Energy Capital & Power

EU to Label Gas as Green Energy, Spurring Investment in African Gas Regions

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The European Union (EU) has proposed a plan to label specific natural gas and nuclear projects as ‘green,’ thereby classifying these developments as sustainable investments. Green status will be awarded to projects that replace coal, spurring an increase in clean energy developments and investment, while significantly reducing global emissions.

As the world moves forward with the transition to cleaner sources of fuel, the temporary green label emphasizes the role that gas will play in the energy transition. By ensuring green status is awarded to projects that emit no more than 270 grams of carbon dioxide equivalent per kilowatt-hour, the EU is committed to a clean energy future, while at the same time addressing energy poverty.

According to the EU Executive Arm, “The Commission considers there is a role for natural gas and nuclear as a means to facilitate the transition towards a predominantly renewable-based future.” Specifically, in Africa, as the final frontier for hydrocarbon exploration and rich with natural gas, the EU’s decision holds a number of benefits.

Firstly, with global capital expenditure tightening due to the pandemic, and global investors turning an eye to cleaner investments, the decision marks a critical turning point for the financing of African gas projects. Western nations such as Europe and America have been some of Africa’s top investors, particularly in the energy sector. When investors turned away from hydrocarbons, Africa was left with undeveloped resources. Now, with the implementation of the EU’s decision, African gas can be developed and utilized as investment begins to flow again to lucrative project developments.

Secondly, notwithstanding the climate advantages associated with the decision, by labelling gas projects as green, countries rich in gas will be able to capitalize and monetize their resources, boosting socioeconomic growth and lifting millions out of poverty. With over 600 million people in poverty on the continent, Africa needs to use its gas resources to achieve universal access to energy.

Finally, the decision will not only serve to enhance domestic utilization in Africa, but will enable African gas countries to export resources to international markets. This will be critical for countries in Europe, for example, who, in 2021, grappled with an energy crisis. Enabling investment to African gas projects will not only benefit Africa, but will create critical gas networks worldwide, ensuring the increased utilization of this clean resource and reducing the reliance on coal.

“The MSGBC basin has become a basin that matters in the global oil and gas landscape, even if it is still today a frontier area. We have an enormous potential and we must find the right solutions to use these resources for the development of the country, as we are in an ideal position to export to American and European markets,” stated Chemsdine Sow Deina, Exploration Director at SMHPM at MSGBC Oil, Gas & Power 2021 which took place in December last year.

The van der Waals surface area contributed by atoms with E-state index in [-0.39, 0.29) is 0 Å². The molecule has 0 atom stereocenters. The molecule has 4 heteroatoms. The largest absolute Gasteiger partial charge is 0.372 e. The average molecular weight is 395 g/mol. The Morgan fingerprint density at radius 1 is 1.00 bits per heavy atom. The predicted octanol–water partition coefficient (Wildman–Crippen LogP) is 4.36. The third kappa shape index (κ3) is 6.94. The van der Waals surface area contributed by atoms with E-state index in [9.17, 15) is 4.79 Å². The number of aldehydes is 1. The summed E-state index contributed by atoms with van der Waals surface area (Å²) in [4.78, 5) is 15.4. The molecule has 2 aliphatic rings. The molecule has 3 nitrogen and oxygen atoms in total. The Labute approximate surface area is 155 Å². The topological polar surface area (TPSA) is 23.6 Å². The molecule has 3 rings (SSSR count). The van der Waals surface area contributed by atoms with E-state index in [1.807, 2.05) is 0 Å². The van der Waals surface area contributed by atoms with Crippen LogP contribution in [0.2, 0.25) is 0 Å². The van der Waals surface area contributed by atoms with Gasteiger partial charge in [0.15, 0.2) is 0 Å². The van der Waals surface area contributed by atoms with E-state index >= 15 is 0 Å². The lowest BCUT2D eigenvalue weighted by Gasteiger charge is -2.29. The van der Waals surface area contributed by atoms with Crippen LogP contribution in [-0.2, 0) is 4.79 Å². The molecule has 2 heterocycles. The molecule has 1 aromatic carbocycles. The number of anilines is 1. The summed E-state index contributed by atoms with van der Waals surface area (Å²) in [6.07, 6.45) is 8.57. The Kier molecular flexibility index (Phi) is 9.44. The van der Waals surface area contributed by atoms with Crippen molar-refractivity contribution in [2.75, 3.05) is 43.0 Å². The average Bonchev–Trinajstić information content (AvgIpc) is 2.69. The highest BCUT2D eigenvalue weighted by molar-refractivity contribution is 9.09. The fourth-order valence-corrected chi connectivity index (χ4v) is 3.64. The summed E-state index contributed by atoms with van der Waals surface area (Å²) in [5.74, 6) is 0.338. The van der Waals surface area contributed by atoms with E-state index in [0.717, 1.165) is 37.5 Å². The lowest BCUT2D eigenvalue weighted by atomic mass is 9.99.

This decision will be particularly significant for Africa, with gas-rich regions such as the MSGBC basin serving to benefit. The MSGBC region – covering Mauritania, Senegal, the Gambia, Guinea-Bissau and Guinea-Conakry – has been focused on developing its immense gas resources, recognizing the role that gas will play in driving socioeconomic growth and alleviating energy poverty. With the EU’s decision, national objectives regarding the energy transition and alleviating energy poverty can be realized.

The role and value of natural gas represented a key topic at the MSGBC Oil, Gas & Power conference in 2021, organized by Energy Capital & Power, under the patronage of H.E. Macky Sall, President of the Republic of Senegal and in partnership with the Ministry of Petroleum and Energies, COS Petrogaz, Petrosen and various U.S. and Canadian energy industry associations. The conference offered critical insight into how gas can be used as a catalyst for economic growth; the importance of addressing climate change and energy poverty; as well as the region’s biggest gas developments – including the $4.6 billion Greater Tortue Ahmeyim (GTA) Liquefied Natural Gas Project currently being developed collaboratively by Senegal and Mauritania.

“We can say today that GTA is a reality. Despite all challenges, including all posed by COVID-19, thanks to the work developed amongst all the partners, we can today say that the project is moving forward. Moreover, we today are happy that we hold natural gas and not oil, as it fits in the narrative of the energy transition that Senegal and the world are pursuing,” stated Khady D. Ndiaye, Vice President, Senegal Country Manager, Kosmos.

In line with the EU’s decision, the conference emphasized the green nature of gas while promoting the good of gas for Africa. With the second edition of MSGBC Oil, Gas & Power taking place in 2022, discussions on gas and clean energy investments will continue, with global stakeholders and investors being offered the unique chance to directly engage with regional leaders. Events such as this are critical for channeling investment in green gas projects, and as the EU’s decision is implemented, global investors must take advantage of the lucrative opportunities present in Africa.

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Charné Hollands

Charné Hollands

Charné Hollands is the Deputy Editor at Energy Capital & Power. She holds a Higher Certificate in Professional Photography and Masters in Media Studies from the University of Cape Town. Charné writes content for ECP's website and events as well as co-authored African Energy Chamber: Road to Recovery.